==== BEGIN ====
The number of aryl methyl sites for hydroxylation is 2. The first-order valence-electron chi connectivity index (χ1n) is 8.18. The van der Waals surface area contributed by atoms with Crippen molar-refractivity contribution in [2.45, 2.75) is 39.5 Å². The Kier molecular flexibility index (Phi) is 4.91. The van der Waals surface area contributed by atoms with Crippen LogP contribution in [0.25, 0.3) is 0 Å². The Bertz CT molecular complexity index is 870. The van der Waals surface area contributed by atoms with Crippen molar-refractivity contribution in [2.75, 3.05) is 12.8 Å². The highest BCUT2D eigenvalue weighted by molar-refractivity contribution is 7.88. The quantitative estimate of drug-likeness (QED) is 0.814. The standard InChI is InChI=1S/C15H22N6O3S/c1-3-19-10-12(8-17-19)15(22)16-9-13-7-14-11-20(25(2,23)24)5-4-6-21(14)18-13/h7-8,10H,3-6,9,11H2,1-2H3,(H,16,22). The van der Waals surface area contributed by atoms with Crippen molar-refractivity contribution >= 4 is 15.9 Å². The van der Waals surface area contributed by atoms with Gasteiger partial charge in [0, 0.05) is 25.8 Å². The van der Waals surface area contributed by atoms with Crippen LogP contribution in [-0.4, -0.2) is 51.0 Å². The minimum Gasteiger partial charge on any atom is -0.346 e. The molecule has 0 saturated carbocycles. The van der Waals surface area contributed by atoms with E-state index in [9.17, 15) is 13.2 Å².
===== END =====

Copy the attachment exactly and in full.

The number of aryl methyl sites for hydroxylation is 2. The first-order valence-electron chi connectivity index (χ1n) is 8.18. The van der Waals surface area contributed by atoms with Crippen molar-refractivity contribution in [2.45, 2.75) is 39.5 Å². The Kier molecular flexibility index (Phi) is 4.91. The van der Waals surface area contributed by atoms with Crippen LogP contribution in [0.25, 0.3) is 0 Å². The Bertz CT molecular complexity index is 870. The van der Waals surface area contributed by atoms with Crippen molar-refractivity contribution in [2.75, 3.05) is 12.8 Å². The highest BCUT2D eigenvalue weighted by molar-refractivity contribution is 7.88. The quantitative estimate of drug-likeness (QED) is 0.814. The standard InChI is InChI=1S/C15H22N6O3S/c1-3-19-10-12(8-17-19)15(22)16-9-13-7-14-11-20(25(2,23)24)5-4-6-21(14)18-13/h7-8,10H,3-6,9,11H2,1-2H3,(H,16,22). The van der Waals surface area contributed by atoms with Crippen molar-refractivity contribution >= 4 is 15.9 Å². The van der Waals surface area contributed by atoms with Gasteiger partial charge in [0, 0.05) is 25.8 Å². The van der Waals surface area contributed by atoms with Crippen LogP contribution in [-0.4, -0.2) is 51.0 Å². The minimum Gasteiger partial charge on any atom is -0.346 e. The molecule has 0 saturated carbocycles. The van der Waals surface area contributed by atoms with E-state index in [9.17, 15) is 13.2 Å².